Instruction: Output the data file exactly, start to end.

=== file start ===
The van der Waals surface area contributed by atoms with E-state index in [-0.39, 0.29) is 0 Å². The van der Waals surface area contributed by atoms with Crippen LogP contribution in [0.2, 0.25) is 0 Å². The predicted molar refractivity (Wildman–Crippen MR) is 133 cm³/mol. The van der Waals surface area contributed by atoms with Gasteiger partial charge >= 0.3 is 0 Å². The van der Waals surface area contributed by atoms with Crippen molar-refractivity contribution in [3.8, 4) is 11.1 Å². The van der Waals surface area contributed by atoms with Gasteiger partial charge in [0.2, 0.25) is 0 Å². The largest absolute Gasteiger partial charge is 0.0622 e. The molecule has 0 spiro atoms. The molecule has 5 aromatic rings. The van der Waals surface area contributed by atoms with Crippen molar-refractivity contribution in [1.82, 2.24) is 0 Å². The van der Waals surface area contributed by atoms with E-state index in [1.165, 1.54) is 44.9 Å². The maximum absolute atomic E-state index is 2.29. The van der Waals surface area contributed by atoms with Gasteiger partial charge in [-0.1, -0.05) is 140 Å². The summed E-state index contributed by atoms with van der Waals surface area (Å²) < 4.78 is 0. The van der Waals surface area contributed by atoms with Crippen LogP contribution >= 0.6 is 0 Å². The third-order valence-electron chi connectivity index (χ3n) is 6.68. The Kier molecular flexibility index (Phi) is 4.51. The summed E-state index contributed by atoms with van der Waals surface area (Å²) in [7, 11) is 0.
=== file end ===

The van der Waals surface area contributed by atoms with E-state index in [-0.39, 0.29) is 0 Å². The van der Waals surface area contributed by atoms with Crippen LogP contribution in [0.2, 0.25) is 0 Å². The predicted molar refractivity (Wildman–Crippen MR) is 133 cm³/mol. The van der Waals surface area contributed by atoms with Gasteiger partial charge >= 0.3 is 0 Å². The van der Waals surface area contributed by atoms with Crippen molar-refractivity contribution in [3.8, 4) is 11.1 Å². The van der Waals surface area contributed by atoms with Gasteiger partial charge in [0.2, 0.25) is 0 Å². The largest absolute Gasteiger partial charge is 0.0622 e. The molecule has 0 spiro atoms. The molecule has 5 aromatic rings. The van der Waals surface area contributed by atoms with Crippen molar-refractivity contribution in [1.82, 2.24) is 0 Å². The van der Waals surface area contributed by atoms with E-state index in [1.165, 1.54) is 44.9 Å². The maximum absolute atomic E-state index is 2.29. The van der Waals surface area contributed by atoms with Gasteiger partial charge in [-0.1, -0.05) is 140 Å². The summed E-state index contributed by atoms with van der Waals surface area (Å²) < 4.78 is 0. The van der Waals surface area contributed by atoms with Crippen LogP contribution >= 0.6 is 0 Å². The third-order valence-electron chi connectivity index (χ3n) is 6.68. The Kier molecular flexibility index (Phi) is 4.51. The summed E-state index contributed by atoms with van der Waals surface area (Å²) in [7, 11) is 0.